Gift shopping, party going, seasonal decorating, card sending, turkey stuffing-it can all add up to a tense and stressful month as we head into the holiday season.
But in recognition of "National Stress-Free Family Holidays Month"-a December awareness event sponsored by the Florida-based Parenting Without Pressure organization- SIUE faculty and staff are offering some tips to keep everything merry and bright.
"Above all," said Andrew Pomerantz, assistant professor of Psychology, "schedule some personal relaxation time into the daily schedule. Don't allow the rush and the bustle of the holidays to overwhelm you to the point of not having time to find a relaxing activity or just sit and rest."
Pomerantz recommends mapping out the holiday season ahead of time to allow for organization of responsibilities. And with that, he suggests maintaining realistic expectations about what can be accomplished each day. Trying to accomplish too much in a 24-hour period only adds to the tension. "Also maintain realistic expectations for interpersonal interactions," he said.
"Some people try to see too many people or expect too much from friends and family. People don't change who they are just because it is the holidays." Another important consideration to keep in mind, Pomerantz advises, is to maintain healthy eating habits, a thought echoed by Mary Baya, coordinator of SIUE's Wellness Center. "It's so easy to over indulge because it's the holidays and there are so many special treats," she said.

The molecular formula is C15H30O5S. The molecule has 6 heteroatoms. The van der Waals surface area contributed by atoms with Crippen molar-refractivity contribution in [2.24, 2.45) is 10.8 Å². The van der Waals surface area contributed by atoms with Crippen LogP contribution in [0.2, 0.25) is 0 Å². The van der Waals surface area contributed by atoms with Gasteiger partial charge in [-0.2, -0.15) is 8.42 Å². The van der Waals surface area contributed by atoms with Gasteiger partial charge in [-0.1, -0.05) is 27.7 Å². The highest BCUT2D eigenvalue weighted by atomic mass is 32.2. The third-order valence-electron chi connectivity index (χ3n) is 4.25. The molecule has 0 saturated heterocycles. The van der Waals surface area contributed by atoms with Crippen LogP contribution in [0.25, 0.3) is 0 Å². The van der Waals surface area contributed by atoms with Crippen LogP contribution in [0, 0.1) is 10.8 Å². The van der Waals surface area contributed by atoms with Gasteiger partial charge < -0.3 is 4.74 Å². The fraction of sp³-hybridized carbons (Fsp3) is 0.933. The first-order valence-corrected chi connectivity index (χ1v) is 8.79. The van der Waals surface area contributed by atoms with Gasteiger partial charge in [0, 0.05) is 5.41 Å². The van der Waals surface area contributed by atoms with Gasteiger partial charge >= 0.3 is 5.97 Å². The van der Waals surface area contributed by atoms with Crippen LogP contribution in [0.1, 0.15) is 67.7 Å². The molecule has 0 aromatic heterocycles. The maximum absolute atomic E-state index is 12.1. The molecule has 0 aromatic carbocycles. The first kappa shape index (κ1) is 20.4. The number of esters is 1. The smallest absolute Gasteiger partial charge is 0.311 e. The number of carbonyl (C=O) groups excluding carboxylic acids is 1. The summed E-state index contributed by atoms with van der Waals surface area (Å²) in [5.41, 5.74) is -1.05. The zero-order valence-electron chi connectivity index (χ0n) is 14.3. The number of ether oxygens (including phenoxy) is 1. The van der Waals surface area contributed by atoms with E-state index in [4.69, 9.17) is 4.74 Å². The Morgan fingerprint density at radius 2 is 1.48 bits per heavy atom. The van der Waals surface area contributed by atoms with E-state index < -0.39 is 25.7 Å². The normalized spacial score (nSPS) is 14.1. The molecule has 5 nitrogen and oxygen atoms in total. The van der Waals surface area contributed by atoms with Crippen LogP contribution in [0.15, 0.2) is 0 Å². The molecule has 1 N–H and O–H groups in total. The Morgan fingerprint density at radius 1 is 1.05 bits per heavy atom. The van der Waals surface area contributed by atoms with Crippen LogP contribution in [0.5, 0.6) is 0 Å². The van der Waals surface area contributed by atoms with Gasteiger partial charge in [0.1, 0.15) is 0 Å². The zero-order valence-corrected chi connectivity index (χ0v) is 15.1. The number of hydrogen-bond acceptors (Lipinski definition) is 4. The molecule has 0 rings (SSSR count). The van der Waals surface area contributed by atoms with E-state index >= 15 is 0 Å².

"Enjoy them but do it with moderation. Take time in making choices about eating." In an effort to moderate eating and avoid those overindulgences, Baya suggests using the palm of the hand as an indicator. "The amount of food you could hold in your palm is a reliable measure of what is a healthy serving of most foods. And, vary the selection, mixing in fruits and vegetables along with the holiday sweets and goodies."
Both Baya and Pomerantz recommend thinking ahead and planning for exercise to ward off stress and extra pounds during the holidays. "If you've had a large sit-down meal, get the friends and family up from the table and go for a walk," Baya said. "Make exercise a priority during the holidays, but don't let it add to stress. That's counterproductive. But, doing something in the form of exercise is better than doing nothing at all."